Thinking about ‘functional possessions’ you already use at home can reduce your urge to make impulse purchases, new research suggests
This really makes you think.
Reflecting on recently used personal possessions can help stifle the urge to impulse-buy, according to new Rice University research slated for publication in the Journal of Public Policy and Marketing. This reflection reduced study participants’ willingness to purchase new items by about 14% compared to a control group, the study found.
Lead author Utpal Dholakia, a professor of marketing at Rice, likened the visualization exercise to “mentally shopping the closet.” Consumers can use it right when they feel the urge to buy something in a store or online, he told Moneyish.
Thinking about recently used “functional possessions” — like a tool, a hair dryer or lawn mower, for example — actually works better, Dholakia added. “You think of what you already have, and it kind of calms you down. It calms that impulsive shopping urge,” he said. “After people reflect on functional possessions, they are less tempted. They are less interested in pulling the trigger on buying something new.”
The findings are free advice for the five in six Americans (84%) who admitted having made impulse purchases at some time, and the 77% who said they’d made one in the past three months, according to a 2016 CreditCards.com survey. While most were small indulgences, 54% said they’d dropped $100 or more, and 20% said they’d spent at least $1,000. Consumers spend an average of $450 a month on impulse buys, according to a SlickDeals survey released in February — stacking up to $5,400 a year.
Dholakia and his team ran four studies, the first of which asked 165 online survey participants to “describe your recent experience with a product. Specifically, we would like you to think of any product that you purchased, currently own, and have used recently.” (In a control condition, participants did nothing; in another condition, Dholakia said, they came up with a plan to use a belonging they hadn’t used recently.)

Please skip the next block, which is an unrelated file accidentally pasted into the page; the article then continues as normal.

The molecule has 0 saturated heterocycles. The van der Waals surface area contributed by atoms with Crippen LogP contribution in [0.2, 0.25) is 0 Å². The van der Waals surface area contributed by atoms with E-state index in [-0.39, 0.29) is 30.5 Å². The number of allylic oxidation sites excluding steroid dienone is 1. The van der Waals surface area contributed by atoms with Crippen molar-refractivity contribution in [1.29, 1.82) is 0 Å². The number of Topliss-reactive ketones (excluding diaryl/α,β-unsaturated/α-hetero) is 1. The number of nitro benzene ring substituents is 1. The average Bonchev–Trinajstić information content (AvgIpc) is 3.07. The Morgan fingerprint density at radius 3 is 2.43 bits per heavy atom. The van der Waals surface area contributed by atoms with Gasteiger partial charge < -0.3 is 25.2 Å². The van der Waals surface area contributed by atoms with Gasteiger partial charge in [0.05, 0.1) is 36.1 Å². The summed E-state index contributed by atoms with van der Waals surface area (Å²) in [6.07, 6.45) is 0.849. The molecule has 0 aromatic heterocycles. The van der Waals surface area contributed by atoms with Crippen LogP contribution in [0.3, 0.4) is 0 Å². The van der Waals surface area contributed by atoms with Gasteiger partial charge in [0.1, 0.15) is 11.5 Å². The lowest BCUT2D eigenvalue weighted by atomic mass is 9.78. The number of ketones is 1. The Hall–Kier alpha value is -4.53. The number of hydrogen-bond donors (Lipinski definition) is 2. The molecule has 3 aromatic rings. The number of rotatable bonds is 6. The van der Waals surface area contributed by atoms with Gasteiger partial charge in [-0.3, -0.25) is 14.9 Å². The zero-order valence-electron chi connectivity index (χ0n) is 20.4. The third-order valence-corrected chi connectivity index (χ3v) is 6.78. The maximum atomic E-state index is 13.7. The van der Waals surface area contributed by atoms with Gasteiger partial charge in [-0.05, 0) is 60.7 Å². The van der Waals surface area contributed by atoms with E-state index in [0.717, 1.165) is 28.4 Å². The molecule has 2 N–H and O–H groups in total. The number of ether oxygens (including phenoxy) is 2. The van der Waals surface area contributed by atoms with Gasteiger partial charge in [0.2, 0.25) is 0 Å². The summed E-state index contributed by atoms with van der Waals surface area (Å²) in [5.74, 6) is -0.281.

One 29-year-old woman’s response, by way of example: “I just purchased a Kindle Fire. It is black. I can read books and access the internet. It opens a world of novelty to me. I read a book in bed and checked the weather this morning before even getting up. I spent about 45 mins. I also downloaded several apps. I was laying down and the ease of Kindle use allowed me to comfortably read without noise to wake up my partner.”
Participants were then shown five products — a sweater, a stainless-steel watch, a chair, a box of Godiva chocolates and a coffee maker — and asked to estimate the product’s actual price and indicate their willingness to pay for it. People who engaged in reflection on a recently used possession, the researchers found, were less willing to pay for the basket of items than were those in the control group or planning group.
“The findings of these studies show that reflection about the recent use of one’s possessions provides an effective method to quell the shopping urge, and to reduce consumption,” the authors concluded.
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